• On your notification letter, there will be a telephone number to request a free copy of your credit report. Please contact theCRA’s immediately to obtain these reports.
  • You are not successful in placing the fraud alert if the automated system asks for you to write to them with documentation. This is common for victims of identity theft. The credit reporting agencies usually require a copy of a current utility bill, copy of your current driver’s license or a state ID, and a letter with your full name, Social Security Number and date of birth, requesting a fraud alert be placed. You will also want to request your free credit report in the letter.

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How to Secure Mobile Devices

Drew Robb in his article ” How to Secure Mobile Devices” has created an excellent guide to thinking about the security of mobile devices, not just for consumers but for the enterprise.

The article is recreated below:

“More and more frequently, employees are linked to sensitive data via a number of different devices, providers, and operating systems,” said Will Hedrich, a security architect at CDW-G. “If laptops, tablets, and smartphones are left unattended for even a few minutes, you are at risk.”

Anyone can download an application for $50 to $150, for example, that will allow them to listen to phone conversations, listen to anything around that phone even when it’s not on a call, view the camera, swipe files from the phone, or access the corporate network. They can download, view, or listen to this information wirelessly using the phone’s public IP address, Bluetooth or Wi-Fi. After the program is downloaded on to it, the person would never know it is on his or her phone.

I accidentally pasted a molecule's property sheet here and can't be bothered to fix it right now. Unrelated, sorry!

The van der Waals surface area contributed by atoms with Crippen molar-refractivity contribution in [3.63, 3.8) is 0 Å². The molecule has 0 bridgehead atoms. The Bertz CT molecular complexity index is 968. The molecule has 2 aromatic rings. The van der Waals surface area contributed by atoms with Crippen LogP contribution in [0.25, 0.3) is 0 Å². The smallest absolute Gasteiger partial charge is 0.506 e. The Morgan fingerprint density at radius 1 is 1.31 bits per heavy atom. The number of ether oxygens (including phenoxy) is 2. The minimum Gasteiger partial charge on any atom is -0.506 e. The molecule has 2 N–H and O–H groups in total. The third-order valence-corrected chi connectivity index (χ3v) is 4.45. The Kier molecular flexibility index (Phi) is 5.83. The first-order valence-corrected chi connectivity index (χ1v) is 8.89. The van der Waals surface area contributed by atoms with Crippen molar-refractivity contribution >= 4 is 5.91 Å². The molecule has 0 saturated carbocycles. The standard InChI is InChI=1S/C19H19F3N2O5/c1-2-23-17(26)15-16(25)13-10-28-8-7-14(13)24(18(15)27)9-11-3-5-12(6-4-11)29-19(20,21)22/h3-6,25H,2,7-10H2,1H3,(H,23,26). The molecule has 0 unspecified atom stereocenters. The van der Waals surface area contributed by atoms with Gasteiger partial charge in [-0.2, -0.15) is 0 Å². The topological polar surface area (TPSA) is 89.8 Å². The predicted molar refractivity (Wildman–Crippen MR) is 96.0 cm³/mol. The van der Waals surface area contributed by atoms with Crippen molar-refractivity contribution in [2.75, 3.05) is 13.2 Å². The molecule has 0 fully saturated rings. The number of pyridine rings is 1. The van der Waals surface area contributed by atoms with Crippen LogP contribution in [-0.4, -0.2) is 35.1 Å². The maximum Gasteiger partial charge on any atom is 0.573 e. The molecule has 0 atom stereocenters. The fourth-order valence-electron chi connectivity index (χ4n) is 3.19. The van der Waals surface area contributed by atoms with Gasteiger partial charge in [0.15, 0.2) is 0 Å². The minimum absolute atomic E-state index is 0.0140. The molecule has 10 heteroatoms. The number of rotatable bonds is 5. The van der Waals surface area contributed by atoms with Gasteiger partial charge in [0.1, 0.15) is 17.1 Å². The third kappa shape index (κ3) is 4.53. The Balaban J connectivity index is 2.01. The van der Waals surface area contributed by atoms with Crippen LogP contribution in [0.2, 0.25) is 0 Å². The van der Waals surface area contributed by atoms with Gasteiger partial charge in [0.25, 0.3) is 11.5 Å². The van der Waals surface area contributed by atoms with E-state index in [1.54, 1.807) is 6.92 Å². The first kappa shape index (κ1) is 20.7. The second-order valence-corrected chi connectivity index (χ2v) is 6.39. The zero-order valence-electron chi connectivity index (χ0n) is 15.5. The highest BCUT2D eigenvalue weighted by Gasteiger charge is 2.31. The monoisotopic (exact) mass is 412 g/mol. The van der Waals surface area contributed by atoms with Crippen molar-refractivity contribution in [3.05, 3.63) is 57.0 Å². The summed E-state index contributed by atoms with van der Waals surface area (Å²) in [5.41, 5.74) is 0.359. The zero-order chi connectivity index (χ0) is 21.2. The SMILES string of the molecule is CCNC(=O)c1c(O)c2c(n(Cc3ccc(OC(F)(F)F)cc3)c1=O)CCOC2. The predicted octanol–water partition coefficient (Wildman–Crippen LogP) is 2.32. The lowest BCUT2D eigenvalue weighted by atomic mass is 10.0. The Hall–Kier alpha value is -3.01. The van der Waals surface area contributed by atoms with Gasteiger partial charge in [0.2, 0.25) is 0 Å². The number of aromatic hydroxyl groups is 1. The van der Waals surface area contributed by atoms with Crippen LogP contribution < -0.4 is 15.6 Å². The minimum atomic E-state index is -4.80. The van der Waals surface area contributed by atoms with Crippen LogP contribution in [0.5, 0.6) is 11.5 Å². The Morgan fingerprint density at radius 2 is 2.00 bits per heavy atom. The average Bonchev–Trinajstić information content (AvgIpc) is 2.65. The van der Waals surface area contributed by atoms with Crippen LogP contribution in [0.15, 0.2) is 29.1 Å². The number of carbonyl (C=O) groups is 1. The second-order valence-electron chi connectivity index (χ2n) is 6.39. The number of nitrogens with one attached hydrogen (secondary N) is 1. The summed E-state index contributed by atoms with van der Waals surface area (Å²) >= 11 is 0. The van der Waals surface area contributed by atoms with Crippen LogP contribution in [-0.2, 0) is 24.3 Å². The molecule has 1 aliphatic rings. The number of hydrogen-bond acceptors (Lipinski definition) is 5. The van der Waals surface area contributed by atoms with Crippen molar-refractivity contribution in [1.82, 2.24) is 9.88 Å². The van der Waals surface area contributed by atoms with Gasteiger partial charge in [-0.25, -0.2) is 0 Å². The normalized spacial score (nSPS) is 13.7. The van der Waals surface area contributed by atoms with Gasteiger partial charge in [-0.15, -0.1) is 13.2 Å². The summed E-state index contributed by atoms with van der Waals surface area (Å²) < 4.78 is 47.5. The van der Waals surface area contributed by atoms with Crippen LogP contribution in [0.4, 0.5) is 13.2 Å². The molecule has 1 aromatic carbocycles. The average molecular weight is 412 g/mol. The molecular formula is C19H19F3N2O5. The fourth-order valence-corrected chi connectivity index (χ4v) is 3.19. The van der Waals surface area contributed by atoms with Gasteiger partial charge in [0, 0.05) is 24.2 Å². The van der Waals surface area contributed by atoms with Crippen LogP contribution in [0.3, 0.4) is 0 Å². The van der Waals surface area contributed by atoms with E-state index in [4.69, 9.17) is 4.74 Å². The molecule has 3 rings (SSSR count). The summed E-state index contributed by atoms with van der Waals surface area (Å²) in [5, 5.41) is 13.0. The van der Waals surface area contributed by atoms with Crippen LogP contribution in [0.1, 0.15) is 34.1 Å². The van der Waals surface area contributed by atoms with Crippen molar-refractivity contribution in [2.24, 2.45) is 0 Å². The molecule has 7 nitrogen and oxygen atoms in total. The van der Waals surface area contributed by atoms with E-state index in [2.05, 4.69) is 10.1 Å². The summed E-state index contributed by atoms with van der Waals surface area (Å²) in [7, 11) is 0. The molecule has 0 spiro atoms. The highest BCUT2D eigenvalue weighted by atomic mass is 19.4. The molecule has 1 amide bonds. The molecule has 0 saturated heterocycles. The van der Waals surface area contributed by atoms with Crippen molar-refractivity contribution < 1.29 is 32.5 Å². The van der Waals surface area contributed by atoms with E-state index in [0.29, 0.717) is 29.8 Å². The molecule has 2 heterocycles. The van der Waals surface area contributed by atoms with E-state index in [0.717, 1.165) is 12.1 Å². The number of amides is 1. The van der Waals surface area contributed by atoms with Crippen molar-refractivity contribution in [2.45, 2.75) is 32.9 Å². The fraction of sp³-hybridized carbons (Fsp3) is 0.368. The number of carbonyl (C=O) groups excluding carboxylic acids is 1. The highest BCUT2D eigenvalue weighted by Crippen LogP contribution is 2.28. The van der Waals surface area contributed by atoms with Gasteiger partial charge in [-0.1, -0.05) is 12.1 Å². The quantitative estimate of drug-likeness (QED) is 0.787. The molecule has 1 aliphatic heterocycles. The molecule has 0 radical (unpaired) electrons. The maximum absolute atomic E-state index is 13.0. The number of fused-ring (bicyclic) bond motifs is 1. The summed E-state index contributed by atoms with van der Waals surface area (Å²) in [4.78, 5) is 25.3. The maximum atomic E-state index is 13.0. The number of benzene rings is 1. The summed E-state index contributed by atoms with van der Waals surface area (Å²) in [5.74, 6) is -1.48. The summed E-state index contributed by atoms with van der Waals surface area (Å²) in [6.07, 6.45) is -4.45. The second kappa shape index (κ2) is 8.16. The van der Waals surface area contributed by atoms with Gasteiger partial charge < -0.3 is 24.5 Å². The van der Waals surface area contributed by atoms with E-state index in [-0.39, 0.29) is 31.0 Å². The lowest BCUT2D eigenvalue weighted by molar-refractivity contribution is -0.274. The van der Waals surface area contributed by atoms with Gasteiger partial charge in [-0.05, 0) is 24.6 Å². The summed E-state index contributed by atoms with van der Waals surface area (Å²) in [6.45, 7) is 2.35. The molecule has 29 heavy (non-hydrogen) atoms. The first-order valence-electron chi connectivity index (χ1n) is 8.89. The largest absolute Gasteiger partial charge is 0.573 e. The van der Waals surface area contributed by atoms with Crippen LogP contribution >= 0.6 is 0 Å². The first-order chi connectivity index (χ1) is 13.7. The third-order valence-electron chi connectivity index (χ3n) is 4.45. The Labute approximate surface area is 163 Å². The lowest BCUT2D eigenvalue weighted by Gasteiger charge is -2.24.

Recently, for example, an employee of a large enterprise left a smartphone in the car while shopping. The phone, which was stolen, contained the social security numbers and other personal information of company employees. Because the phone was not equipped with any security measures, the information was easily accessed.

Most company employees do not even have basic firewall or password protections on their phones, so they are risking this kind of data loss on a regular basis.

The financial consequences can be severe. The government fines companies $204 or more per piece of personal information leaked, such as a social security number, credit card information, and other personally identifiable information (PII) or payment card industry (PCI) compliance information.

“It is important to have a mobile management security strategy in place to prevent data loss and malicious attacks,” said Hedrich. “The strategy should extend to devices, the data center, and cellular carriers.”